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Leading Scientist Says Climate Change Increases Poverty and Hunger

A leading climate change scientist says the warming of the planet would have a devastating impact on the poor and the hungry. He urges the United Nations to make greater efforts to help the poor, the hungry, and malnourished adapt to the realities of climate change and its difficulties. Lisa Schlein reports for VOA from Geneva.

The chairman of the U.N.'s Intergovernmental Panel on Climate Change, Rajendra Pachauri, says the effects of climate change will be mainly felt in the areas of health and agriculture. He says it is the poor who would suffer most from the change.

He says heat waves in different parts of the world are making people ill and causing many deaths. He says the situation is particularly bad in poor countries that do not have the infrastructure or wherewithal to protect people from extreme heat.

Speaking of the agricultural effects of climate change, Pachauri says two-thirds of the world lives in rural areas and the majority of these people are in developing countries. He says a great many are dependent on rain-fed agriculture.

Pachauri says climate change would lead to an increase in precipitation in temperate areas, but a decrease in tropical and sub-tropical areas, where most of the people on Earth live. Those who depend on agriculture for their livelihoods, he says, would be adversely affected by the decrease.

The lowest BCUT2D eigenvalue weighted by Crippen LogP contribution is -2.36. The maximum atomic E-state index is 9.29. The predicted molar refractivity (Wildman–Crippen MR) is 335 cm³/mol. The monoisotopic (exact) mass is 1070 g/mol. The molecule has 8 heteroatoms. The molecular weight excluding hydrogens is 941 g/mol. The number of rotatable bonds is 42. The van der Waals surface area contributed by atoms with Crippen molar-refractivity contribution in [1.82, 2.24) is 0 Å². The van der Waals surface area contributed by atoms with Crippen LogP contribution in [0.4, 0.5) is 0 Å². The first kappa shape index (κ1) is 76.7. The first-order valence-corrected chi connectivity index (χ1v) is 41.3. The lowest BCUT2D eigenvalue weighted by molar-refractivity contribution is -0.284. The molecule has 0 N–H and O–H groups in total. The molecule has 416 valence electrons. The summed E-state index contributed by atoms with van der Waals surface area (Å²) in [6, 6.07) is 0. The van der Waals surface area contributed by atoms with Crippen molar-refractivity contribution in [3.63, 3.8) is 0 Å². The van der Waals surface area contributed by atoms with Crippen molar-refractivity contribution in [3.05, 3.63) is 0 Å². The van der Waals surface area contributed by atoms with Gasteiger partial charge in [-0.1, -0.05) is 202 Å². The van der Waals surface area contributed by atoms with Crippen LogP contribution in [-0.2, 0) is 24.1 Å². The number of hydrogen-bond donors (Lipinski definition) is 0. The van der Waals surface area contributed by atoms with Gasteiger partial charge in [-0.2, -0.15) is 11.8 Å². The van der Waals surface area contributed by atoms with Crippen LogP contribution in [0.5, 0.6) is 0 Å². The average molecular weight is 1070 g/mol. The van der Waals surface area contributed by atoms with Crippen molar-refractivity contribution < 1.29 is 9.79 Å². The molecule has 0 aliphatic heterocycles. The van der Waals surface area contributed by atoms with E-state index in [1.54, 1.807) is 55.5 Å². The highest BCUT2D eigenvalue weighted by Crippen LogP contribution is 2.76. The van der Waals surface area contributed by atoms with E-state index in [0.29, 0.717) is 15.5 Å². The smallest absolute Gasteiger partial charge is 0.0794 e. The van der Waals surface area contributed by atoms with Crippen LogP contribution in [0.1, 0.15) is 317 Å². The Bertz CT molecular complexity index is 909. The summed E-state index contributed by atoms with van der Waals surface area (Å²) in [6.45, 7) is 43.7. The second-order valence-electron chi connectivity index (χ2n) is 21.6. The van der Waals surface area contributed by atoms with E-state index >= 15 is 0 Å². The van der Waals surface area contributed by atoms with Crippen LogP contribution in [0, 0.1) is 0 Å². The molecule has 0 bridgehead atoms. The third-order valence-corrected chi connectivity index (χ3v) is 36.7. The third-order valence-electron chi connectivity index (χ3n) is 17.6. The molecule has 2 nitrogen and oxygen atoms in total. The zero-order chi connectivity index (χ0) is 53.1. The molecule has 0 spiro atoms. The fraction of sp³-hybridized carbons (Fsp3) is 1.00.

"At the global level, with the decline in agricultural productivity, in the largest countries of the world or the most populous countries of the world, we will find that food stocks will diminish," Pachauri said. "And, as a matter of fact, that has already started happening. The result of that will be an increase in food prices. Now, that in turn, hits the poorest of the poor very badly."

Pachauri says Africa is particularly vulnerable to decreases in rainfall. He says many regions of the continent are already suffering from an enormous scarcity of water.

"There would be the problem of hunger and undernourishment, simply because agricultural yields will go down, are going down," he said. "And, with food prices likely to go up, they would just not be in a position to import the quantities that would be required for sustenance."

Climate scientist Pachauri says farmers suffering hard times will have to adopt measures such as the more efficient use of water resources. He says new strains of crops that can withstand higher temperatures and lower quantities of water will have to be developed.

The Intergovernmental Panel on Climate Change projects sea levels will rise from 18 to 59 centimeters by the end of the century. It says small island states in the so-called Mega Deltas in Asia - low-lying areas in Asia that are vulnerable to heavy flooding - will be among the most threatened